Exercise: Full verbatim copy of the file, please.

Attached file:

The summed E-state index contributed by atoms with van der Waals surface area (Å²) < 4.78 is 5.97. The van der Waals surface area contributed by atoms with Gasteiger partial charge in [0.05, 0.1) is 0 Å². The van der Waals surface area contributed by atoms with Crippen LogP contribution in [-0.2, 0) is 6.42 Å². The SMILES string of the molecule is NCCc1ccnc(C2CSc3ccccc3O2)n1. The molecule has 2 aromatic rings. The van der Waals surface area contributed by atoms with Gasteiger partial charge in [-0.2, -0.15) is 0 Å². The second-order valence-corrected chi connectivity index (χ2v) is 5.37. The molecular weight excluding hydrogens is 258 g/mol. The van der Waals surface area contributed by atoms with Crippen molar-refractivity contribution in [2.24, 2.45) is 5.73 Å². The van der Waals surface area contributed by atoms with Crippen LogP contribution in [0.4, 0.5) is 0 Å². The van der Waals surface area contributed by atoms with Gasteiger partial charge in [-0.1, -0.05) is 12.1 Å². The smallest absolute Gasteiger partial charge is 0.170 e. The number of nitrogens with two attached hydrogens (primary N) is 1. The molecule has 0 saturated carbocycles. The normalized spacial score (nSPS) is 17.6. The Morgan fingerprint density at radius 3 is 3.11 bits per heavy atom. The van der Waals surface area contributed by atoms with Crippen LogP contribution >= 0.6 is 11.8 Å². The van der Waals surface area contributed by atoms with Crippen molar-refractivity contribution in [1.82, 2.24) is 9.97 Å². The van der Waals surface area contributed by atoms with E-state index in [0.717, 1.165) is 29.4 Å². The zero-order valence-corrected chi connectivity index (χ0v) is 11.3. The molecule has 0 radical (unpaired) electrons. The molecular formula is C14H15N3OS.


The summed E-state index contributed by atoms with van der Waals surface area (Å²) < 4.78 is 5.97. The van der Waals surface area contributed by atoms with Gasteiger partial charge in [0.05, 0.1) is 0 Å². The van der Waals surface area contributed by atoms with Crippen LogP contribution in [-0.2, 0) is 6.42 Å². The SMILES string of the molecule is NCCc1ccnc(C2CSc3ccccc3O2)n1. The molecule has 2 aromatic rings. The van der Waals surface area contributed by atoms with Gasteiger partial charge in [-0.2, -0.15) is 0 Å². The second-order valence-corrected chi connectivity index (χ2v) is 5.37. The molecular weight excluding hydrogens is 258 g/mol. The van der Waals surface area contributed by atoms with Crippen molar-refractivity contribution in [2.24, 2.45) is 5.73 Å². The van der Waals surface area contributed by atoms with Crippen LogP contribution in [0.4, 0.5) is 0 Å². The van der Waals surface area contributed by atoms with Gasteiger partial charge in [-0.1, -0.05) is 12.1 Å². The smallest absolute Gasteiger partial charge is 0.170 e. The number of nitrogens with two attached hydrogens (primary N) is 1. The molecule has 0 saturated carbocycles. The normalized spacial score (nSPS) is 17.6. The Morgan fingerprint density at radius 3 is 3.11 bits per heavy atom. The van der Waals surface area contributed by atoms with Crippen LogP contribution >= 0.6 is 11.8 Å². The van der Waals surface area contributed by atoms with Crippen molar-refractivity contribution in [1.82, 2.24) is 9.97 Å². The van der Waals surface area contributed by atoms with E-state index in [0.717, 1.165) is 29.4 Å². The zero-order valence-corrected chi connectivity index (χ0v) is 11.3. The molecule has 0 radical (unpaired) electrons. The molecular formula is C14H15N3OS.